The Board of the PA State Employees' Retirement System Wednesday formally adopted the employer contribution rate set by current law at 25 percent of payroll as the composite employer contribution rate for the commonwealth's 2015-16 fiscal year.
"Over the last four years policymakers and our employers have made the tough decisions and have done the hard work to remain disciplined to meeting their pension obligations outlined in Act 120," explained SERS Executive Director David Durbin. "That hard work is already yielding results as the funded ratio has improved over the past two years and that improvement is expected to accelerate over the next two decades."
The composite employer rate represents a weighted average of 18 different rates for the system's various classes of service; SERS will notify each employer of the actual rates for its employees.
The board adopted the employer rate following a report by the system's actuary, Hay Group, on the key results of the 2014 actuarial valuation.
The employer rate adopted reflects a 4.5 percent "cap" established by Pennsylvania Act 2010-120, which limits year-to-year increases in employer contributions while increasing funding to the pension system over time.
The key results indicated that the actual cost of retirement benefits earned by people who join SERS in FY 2015-16 – the "employer normal cost" – is approximately 4.95 percent of payroll.
That is the rate employers would pay if there were no unfunded liability and all other actuarial assumptions proved to be exactly accurate over the year. Incorporating the unfunded liability, however, the composite employer rate to fully fund the system would be more than 31.5 percent of payroll without the Act 2010-120 rate cap.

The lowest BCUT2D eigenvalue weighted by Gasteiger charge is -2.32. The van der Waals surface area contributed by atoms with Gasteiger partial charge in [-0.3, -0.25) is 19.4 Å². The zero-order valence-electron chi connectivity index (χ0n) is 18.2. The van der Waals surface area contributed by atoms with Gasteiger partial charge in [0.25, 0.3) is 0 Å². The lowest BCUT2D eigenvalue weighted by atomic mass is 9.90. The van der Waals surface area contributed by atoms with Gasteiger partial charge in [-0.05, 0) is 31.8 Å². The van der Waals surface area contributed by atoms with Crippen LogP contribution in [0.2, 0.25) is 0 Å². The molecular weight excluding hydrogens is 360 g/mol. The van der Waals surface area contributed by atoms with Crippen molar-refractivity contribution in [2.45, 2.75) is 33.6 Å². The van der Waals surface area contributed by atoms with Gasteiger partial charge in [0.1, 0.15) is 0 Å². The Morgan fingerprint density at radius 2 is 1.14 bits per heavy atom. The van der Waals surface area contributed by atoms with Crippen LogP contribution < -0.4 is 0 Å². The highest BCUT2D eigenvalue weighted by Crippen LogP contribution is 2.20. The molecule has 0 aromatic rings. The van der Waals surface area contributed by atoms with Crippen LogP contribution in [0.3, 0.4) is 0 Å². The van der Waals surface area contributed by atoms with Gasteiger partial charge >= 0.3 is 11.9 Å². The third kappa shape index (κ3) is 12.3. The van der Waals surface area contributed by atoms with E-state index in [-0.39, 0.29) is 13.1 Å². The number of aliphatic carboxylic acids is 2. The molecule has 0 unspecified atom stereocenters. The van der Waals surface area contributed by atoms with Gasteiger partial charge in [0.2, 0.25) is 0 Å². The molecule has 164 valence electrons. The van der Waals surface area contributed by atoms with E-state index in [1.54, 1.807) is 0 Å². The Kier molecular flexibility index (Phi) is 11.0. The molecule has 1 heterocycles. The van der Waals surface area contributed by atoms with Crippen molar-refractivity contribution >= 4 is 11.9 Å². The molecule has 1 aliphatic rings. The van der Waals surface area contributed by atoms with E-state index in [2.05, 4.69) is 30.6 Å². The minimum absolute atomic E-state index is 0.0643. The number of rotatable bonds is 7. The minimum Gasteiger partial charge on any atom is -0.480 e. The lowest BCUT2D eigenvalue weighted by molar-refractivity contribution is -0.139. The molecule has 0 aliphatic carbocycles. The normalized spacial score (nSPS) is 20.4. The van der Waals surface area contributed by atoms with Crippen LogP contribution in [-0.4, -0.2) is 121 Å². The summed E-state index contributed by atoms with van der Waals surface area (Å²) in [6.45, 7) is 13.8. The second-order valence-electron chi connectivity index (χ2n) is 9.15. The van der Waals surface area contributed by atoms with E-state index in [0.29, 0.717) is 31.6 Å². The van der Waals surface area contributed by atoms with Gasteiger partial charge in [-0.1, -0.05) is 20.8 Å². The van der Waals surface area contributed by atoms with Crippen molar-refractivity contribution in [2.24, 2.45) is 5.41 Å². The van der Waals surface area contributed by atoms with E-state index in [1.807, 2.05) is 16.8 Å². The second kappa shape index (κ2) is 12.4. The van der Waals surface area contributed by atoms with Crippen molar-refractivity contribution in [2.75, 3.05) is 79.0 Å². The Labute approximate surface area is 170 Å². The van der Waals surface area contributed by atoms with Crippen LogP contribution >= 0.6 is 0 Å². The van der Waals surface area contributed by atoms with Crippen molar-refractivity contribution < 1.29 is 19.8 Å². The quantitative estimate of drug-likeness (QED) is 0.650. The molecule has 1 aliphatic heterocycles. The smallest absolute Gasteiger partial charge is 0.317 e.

The key results also show that SERS ended 2014 with a funded status of 59.4 percent on an actuarial basis and 61.1 percent on a market value basis. The system's assets were valued at approximately $26.6 billion and liabilities at approximately $44.8 billion, resulting in an unfunded liability of approximately $18.2 billion.
The key results include a new page reporting the system's liabilities and net position calculated according to new reporting standards issued by the Governmental Accounting Standards Board (GASB) and required for valuations for fiscal years ending in 2014.
The new reporting standards, commonly referred to as GASB 67, don't impact the funding of public systems but are geared to improving reporting consistency across systems.
According to the GASB 67 standards, SERS' unfunded liabilities are $3.3 billion less than as calculated and reported according to the system's actuarial methods, resulting in a funded ratio of approximately 65 percent compared to the 59.4 percent funded ratio calculated and reported according to the system's actuarial methods.Hay Group will proceed in producing the full 2014 actuarial valuation report to be published in June.